Yes, you read the title correctly. Scotch is good for you – in moderation, obviously.

In his 1577 book Chronicles of England, Scotland and Ireland, historian Raphael Hollinshed wrote about the health benefits of the water of life, better known as whisky.

“Being moderately taken, it slows the age, cuts phlegm, helps digestion, cures the dropsy, it heals the strangulation, keeps and preserves the head from whirling, the tongue from lisping, the stomach from womblying, the guts from rumbling, the hands from shivering, the bones from aching…and truly it is a sovereign liquor if it be orderly taken.”

During Hollinshed’s era, whisky was also used as an antiseptic on battlefields because it was not easy to get effective medicine back then.

During America’s Prohibition in the 1920s, whisky could be legally imported into the United States as it was considered medicine, not liquor. In those days, it was sold in pharmacies for use as a tonic.

In Grace Jones’ case, drinking whisky led to a long life. One of Britain’s oldest women, she attributed her ripe age of 112 to drinking whisky every night for the last 60 years of her life until her death in 2019.

Scotch has been praised by health experts for its ability to prevent heart attacks, blood clots, strokes, dementia and even cancer. A lot of this is thanks to the ellagic acid, which is a very powerful antioxidant, that is found in whisky.

Whisky is more than a drink you enjoy with friends or at a special event; it actually has some health benefits. Here are five important ones:

Lowers risk of heart disease

According to many studies, a glass of whisky a day can help reduce your risk of heart disease and heart failure. A study by Harvard discovered that a moderate amount of alcohol increases the “good cholesterol” in your blood and decreases “bad cholesterol”. This is a natural protection against heart disease.

The high levels of polyphenols – plant-based antioxidants – in whisky also reduce fat in your blood.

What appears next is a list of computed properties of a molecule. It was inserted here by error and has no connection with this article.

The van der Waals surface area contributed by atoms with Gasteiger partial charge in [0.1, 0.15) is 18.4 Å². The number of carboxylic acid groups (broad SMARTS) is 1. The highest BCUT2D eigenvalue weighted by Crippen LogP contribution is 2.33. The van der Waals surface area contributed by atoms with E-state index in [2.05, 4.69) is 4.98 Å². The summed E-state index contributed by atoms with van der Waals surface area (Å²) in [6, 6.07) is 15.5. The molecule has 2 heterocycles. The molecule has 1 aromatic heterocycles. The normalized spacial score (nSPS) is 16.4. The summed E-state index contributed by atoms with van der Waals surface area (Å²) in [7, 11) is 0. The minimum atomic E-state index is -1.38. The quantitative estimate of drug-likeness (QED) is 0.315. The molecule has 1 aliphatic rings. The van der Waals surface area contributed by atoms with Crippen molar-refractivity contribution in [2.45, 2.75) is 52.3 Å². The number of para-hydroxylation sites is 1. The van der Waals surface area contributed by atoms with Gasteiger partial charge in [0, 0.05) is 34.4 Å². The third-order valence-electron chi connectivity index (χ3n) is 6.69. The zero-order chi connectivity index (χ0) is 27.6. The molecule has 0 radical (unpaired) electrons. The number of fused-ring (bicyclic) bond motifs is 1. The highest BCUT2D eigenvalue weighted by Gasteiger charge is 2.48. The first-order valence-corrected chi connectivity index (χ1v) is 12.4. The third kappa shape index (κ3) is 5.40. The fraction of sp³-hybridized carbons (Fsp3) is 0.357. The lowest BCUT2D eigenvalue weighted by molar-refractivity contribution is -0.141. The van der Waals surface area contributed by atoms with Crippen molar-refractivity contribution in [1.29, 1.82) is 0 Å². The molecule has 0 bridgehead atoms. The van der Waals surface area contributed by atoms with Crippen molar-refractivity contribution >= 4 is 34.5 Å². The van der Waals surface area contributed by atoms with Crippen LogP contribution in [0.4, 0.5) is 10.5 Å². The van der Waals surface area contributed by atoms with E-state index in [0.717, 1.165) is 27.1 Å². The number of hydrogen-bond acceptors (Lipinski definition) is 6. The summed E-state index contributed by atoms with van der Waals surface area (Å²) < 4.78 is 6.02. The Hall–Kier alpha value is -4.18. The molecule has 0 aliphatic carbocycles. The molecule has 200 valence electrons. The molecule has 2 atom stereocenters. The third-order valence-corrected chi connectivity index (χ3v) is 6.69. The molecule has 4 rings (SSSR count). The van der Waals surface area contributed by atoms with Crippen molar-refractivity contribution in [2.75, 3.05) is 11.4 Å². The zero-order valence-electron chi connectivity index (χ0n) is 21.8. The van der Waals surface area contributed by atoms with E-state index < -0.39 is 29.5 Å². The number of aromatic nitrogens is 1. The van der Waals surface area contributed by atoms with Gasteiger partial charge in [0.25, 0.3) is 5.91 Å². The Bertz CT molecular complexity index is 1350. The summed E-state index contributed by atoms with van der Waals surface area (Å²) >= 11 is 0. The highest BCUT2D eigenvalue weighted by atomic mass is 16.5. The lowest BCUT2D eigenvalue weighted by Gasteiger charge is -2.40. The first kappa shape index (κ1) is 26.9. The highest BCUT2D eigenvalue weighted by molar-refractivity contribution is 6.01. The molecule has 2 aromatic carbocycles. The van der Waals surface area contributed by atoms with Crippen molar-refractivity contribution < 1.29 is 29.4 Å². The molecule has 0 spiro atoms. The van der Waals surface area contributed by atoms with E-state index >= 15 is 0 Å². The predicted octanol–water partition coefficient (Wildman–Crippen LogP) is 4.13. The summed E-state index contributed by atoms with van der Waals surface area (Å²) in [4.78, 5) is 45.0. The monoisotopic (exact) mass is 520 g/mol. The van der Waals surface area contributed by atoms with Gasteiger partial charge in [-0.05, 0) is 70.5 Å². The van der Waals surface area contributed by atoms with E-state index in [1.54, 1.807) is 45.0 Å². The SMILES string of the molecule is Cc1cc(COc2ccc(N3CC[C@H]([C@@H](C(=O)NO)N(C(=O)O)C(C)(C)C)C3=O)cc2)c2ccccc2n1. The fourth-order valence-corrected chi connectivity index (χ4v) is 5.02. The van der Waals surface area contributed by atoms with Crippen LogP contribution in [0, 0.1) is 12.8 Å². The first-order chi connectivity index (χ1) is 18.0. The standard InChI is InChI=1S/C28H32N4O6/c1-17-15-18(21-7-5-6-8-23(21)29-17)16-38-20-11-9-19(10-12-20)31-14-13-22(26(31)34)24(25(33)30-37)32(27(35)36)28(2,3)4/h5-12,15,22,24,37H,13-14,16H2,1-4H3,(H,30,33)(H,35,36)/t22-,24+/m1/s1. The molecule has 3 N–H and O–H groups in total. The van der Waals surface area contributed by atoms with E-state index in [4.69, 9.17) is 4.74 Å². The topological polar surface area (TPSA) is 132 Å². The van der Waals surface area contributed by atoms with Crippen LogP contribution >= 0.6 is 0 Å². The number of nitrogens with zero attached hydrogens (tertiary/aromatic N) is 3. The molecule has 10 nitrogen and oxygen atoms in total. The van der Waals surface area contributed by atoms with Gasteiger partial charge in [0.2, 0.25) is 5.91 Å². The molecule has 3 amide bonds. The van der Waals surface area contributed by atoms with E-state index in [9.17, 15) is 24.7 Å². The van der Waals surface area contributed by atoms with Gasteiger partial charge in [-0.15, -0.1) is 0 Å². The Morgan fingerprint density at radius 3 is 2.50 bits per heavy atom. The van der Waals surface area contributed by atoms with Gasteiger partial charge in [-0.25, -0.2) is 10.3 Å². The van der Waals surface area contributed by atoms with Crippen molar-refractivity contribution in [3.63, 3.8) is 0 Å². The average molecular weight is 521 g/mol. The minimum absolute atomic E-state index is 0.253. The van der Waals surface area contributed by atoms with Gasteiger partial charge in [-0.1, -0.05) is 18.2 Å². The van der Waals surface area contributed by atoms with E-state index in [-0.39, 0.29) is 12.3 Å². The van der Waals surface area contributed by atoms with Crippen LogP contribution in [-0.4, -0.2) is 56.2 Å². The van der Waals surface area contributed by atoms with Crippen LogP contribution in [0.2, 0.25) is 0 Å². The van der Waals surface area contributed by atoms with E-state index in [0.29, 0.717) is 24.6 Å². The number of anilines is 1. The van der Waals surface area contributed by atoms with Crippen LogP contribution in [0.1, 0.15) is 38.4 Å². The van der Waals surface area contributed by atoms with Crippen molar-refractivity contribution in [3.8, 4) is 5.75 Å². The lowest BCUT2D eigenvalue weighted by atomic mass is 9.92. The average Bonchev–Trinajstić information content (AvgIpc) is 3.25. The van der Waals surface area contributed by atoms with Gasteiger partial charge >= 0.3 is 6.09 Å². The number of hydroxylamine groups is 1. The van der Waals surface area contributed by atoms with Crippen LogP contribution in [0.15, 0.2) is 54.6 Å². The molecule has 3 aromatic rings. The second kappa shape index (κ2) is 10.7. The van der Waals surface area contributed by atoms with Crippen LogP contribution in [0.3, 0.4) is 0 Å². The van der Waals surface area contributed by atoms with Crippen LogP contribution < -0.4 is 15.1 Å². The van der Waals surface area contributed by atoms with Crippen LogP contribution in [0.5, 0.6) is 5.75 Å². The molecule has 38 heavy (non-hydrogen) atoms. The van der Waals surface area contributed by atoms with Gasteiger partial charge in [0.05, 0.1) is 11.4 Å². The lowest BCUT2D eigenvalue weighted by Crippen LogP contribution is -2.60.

Reminder: Alcohol cannot replace actual medical care to prevent or treat heart issues. Never self-medicate with any alcohol.

Helps fight cancer

Whisky contains ellagic acid, which helps absorb rogue cells in your body. This acid is also found in fruit and wine; however, it is found in higher levels in whisky – especially single-malt.

Reduces risk of diabetes

If you are at risk for diabetes, whisky is good for you. The drink reduces the chances of diabetes by up to 40%.

According to a study, a moderate amount of whisky can improve your body’s ability to regulate insulin and glucose levels. This is because of all the simple sugars in the drink, which are easy to process. If you can control your body’s blood sugar levels, then you lower your risk for developing diabetes.

Gluten-free and containing very little sugar due to the distillation process, whisky is your best choice of an alcoholic beverage if you are diabetic.

Decreases risk of dementia, improves brain health

There is no cure yet for dementia, one of the most prominent diseases facing the elderly. So, if you want to protect yourself from dementia, you need to take preventative steps to avoid the disease.

According to a 2003 study, adults who drank one to six glasses of whisky a week were half as likely to suffer dementia as non-drinkers and heavy drinkers.

Remember that while a couple of glasses a week will lower your risk of dementia, drinking multiple glasses a day will greatly raise your risk.

There is more good news for the brain. The plant-based antioxidants in whisky may help maintain a healthy chemical balance in your brain.

Research shows that small amounts of whisky — especially aged varieties — increase activity in the brain’s GABA neurotransmitter, which is responsible for things like nervous system function.

One study found that moderate alcohol intake might reduce cognitive decline in people with Alzheimer’s Disease.

Reduces blood clotting

Whisky significantly reduces blood clotting. It is a natural blood thinner.

Blood clots often cause issues when they get stuck in bad cholesterol. As mentioned above, whisky promotes good cholesterol, which fights the bad stuff. Therefore, if you do have a blood clot, it is less likely to cause damage, such as stroke.

For a selection of fine whisky, check out our online store

Related Articles

10 questions about Scotch people secretly Google

Why the World Is Hooked on Japanese Whisky

Another 15 Awesome Whisky Facts

Whisky Starts Life as Beer and Other Amazing Whisky Facts

Top 11 Scotch 101

Japanese vs Scotch

Know These 5 Things About Japanese Whisky

Do You Know Your Japanese Whisky?